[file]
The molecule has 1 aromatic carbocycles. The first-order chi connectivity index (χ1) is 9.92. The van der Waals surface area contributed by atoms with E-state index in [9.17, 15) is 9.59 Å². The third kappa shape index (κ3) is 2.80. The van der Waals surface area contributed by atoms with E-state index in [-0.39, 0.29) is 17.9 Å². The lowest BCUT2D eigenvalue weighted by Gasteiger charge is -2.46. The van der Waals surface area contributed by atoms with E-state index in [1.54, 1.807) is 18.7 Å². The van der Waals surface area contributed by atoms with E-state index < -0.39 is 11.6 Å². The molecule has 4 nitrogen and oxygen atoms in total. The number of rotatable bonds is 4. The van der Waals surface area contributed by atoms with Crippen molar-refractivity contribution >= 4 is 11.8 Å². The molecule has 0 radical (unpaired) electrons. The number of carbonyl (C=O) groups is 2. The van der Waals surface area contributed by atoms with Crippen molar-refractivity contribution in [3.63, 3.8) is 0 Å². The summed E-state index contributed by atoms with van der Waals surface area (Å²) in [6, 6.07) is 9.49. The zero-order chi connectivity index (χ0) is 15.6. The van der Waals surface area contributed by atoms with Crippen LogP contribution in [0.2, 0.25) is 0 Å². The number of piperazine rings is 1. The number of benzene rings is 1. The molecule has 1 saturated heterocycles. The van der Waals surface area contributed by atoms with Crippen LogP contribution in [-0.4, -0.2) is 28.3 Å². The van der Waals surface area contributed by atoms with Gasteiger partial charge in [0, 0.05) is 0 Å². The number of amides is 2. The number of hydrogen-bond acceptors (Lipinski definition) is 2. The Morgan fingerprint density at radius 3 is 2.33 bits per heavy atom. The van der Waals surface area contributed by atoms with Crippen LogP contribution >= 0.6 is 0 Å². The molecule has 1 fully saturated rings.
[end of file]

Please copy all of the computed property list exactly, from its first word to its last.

The molecule has 1 aromatic carbocycles. The first-order chi connectivity index (χ1) is 9.92. The van der Waals surface area contributed by atoms with E-state index in [9.17, 15) is 9.59 Å². The third kappa shape index (κ3) is 2.80. The van der Waals surface area contributed by atoms with E-state index in [-0.39, 0.29) is 17.9 Å². The lowest BCUT2D eigenvalue weighted by Gasteiger charge is -2.46. The van der Waals surface area contributed by atoms with E-state index in [1.54, 1.807) is 18.7 Å². The van der Waals surface area contributed by atoms with E-state index < -0.39 is 11.6 Å². The molecule has 4 nitrogen and oxygen atoms in total. The number of rotatable bonds is 4. The van der Waals surface area contributed by atoms with Crippen molar-refractivity contribution >= 4 is 11.8 Å². The molecule has 0 radical (unpaired) electrons. The number of carbonyl (C=O) groups is 2. The van der Waals surface area contributed by atoms with Crippen molar-refractivity contribution in [3.63, 3.8) is 0 Å². The summed E-state index contributed by atoms with van der Waals surface area (Å²) in [6, 6.07) is 9.49. The zero-order chi connectivity index (χ0) is 15.6. The van der Waals surface area contributed by atoms with Crippen LogP contribution in [0.2, 0.25) is 0 Å². The number of piperazine rings is 1. The number of benzene rings is 1. The molecule has 1 saturated heterocycles. The van der Waals surface area contributed by atoms with Crippen LogP contribution in [-0.4, -0.2) is 28.3 Å². The van der Waals surface area contributed by atoms with Gasteiger partial charge in [0, 0.05) is 0 Å². The number of amides is 2. The number of hydrogen-bond acceptors (Lipinski definition) is 2. The Morgan fingerprint density at radius 3 is 2.33 bits per heavy atom. The van der Waals surface area contributed by atoms with Crippen LogP contribution >= 0.6 is 0 Å². The molecule has 1 fully saturated rings.